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Go Big Read seeks titles focused on inequality in America for 2015-2016 program

Have you read any great books lately? Do you think something you’ve read would make a great Go Big Read selection? Let us know! For the 2015-2016 academic year, we are seeking books with a focus on inequality in America:

America is often billed as a land of opportunity, but for many people there are barriers to accessing education, getting out of poverty, seeking justice and more.    

“The Go Big Read program will provide a communitywide opportunity to further discuss the ways in which unequal opportunities affect our society and impact our relationships with one another.”  -Rebecca Blank  

If you’ve recently read something that engages with the theme of inequality in America, we want to hear about it. The deadline to submit books for consideration is January 30, 2015, and we are accepting both fiction and non-fiction nominations. You can use this form to nominate titles, and read more about our selection criteria here, and also see if your favorite title is on our running suggestion list.

We can’t wait to hear from you!

Cold Weather Blues? Curl up with a book!

Campus is full of students bundled in mittens and scarves scurrying about as they desperately try to avoid the blustery wind and swirling snowflakes. Winter has officially arrived in Madison Wisconsin, whether we are ready or not. The rest of the week promises chilly temperatures, and by the end you’ll likely be craving a steaming cup of cocoa and the chance to curl up with a warm blanket and a new book. 
If you enjoyed this year’s Go Big Read book, I Am Malala, then you will want to consider choosing one of the books below that cover similar themes, regions, and topics. All of the books are available in campus libraries, you can discover the location by clicking on the linked titles.
An award-winning foreign correspondent who contributed to a Pulitzer Prize-winning New York Times series reveals the secret Afghan custom of disguising girls as boys to improve their prospects, discussing its political and social significance as well as the experiences of its practitioners.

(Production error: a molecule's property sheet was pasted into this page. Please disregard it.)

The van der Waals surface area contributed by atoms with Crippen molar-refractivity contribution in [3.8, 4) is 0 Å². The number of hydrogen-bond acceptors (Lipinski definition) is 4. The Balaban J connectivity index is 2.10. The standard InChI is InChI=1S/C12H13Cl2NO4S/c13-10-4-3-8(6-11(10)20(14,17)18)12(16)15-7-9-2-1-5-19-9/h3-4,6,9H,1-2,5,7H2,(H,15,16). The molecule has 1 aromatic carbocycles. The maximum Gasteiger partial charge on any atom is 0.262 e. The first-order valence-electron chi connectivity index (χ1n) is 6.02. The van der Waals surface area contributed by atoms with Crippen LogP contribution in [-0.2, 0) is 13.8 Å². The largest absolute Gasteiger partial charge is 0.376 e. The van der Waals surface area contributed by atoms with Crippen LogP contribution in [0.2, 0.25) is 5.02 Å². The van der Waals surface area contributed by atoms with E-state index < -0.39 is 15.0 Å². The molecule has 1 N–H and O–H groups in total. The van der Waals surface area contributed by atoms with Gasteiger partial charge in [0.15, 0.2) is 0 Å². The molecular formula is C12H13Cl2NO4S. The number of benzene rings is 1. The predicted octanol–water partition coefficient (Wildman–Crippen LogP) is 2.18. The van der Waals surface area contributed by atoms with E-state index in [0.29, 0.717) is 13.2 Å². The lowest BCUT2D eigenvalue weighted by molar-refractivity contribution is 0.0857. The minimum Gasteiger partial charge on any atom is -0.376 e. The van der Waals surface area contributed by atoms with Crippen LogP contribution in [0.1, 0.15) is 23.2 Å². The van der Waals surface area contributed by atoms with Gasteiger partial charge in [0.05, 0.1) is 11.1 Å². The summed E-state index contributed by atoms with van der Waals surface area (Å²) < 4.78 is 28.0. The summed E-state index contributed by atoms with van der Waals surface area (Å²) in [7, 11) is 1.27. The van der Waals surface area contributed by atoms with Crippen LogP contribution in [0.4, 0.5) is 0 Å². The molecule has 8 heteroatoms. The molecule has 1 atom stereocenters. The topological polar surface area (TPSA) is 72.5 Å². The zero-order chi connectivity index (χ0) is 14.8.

Tears of the Desert: A memoir of survival in Darfur by Halim Bashir with Damien Lewis
Born into the Zaghawa tribe in the Sudanese desert, Halima Bashir received a good education away from her rural surroundings and at twenty-four became her village’s first formal doctor. Yet not even Bashir’s degree could protect her from the encroaching conflict that would consume her homeland. Janjaweed Arab militias savagely assaulted the Zaghawa, often with the backing of the Sudanese military. Then, in early 2004, the Janjaweed attacked Bashir’s village and surrounding areas, raping forty-two schoolgirls and their teachers. Bashir, who treated the traumatized victims, some as young as eight years old, could no longer remain quiet. But breaking her silence ignited a horrifying turn of events. 
An extraordinary young woman raised in the refugee camps of Iran and Pakistan, Joya became a teacher in secret girls’ schools, hiding her books under her burqa so the Taliban couldn’t find them; she helped establish a free medical clinic and orphanage in her impoverished home province of Farah; and at a constitutional assembly in Kabul, Afghanistan, in 2003, she stood up and denounced her country’s powerful NATO-backed warlords. She was twenty-five years old. Two years later, she became the youngest person elected to Afghanistan’s new Parliament. In 2007, she was suspended from Parliament for her persistent criticism of the warlords and drug barons and their cronies. She has survived four assassination attempts to date, is accompanied at all times by armed guards, and sleeps only in safe houses.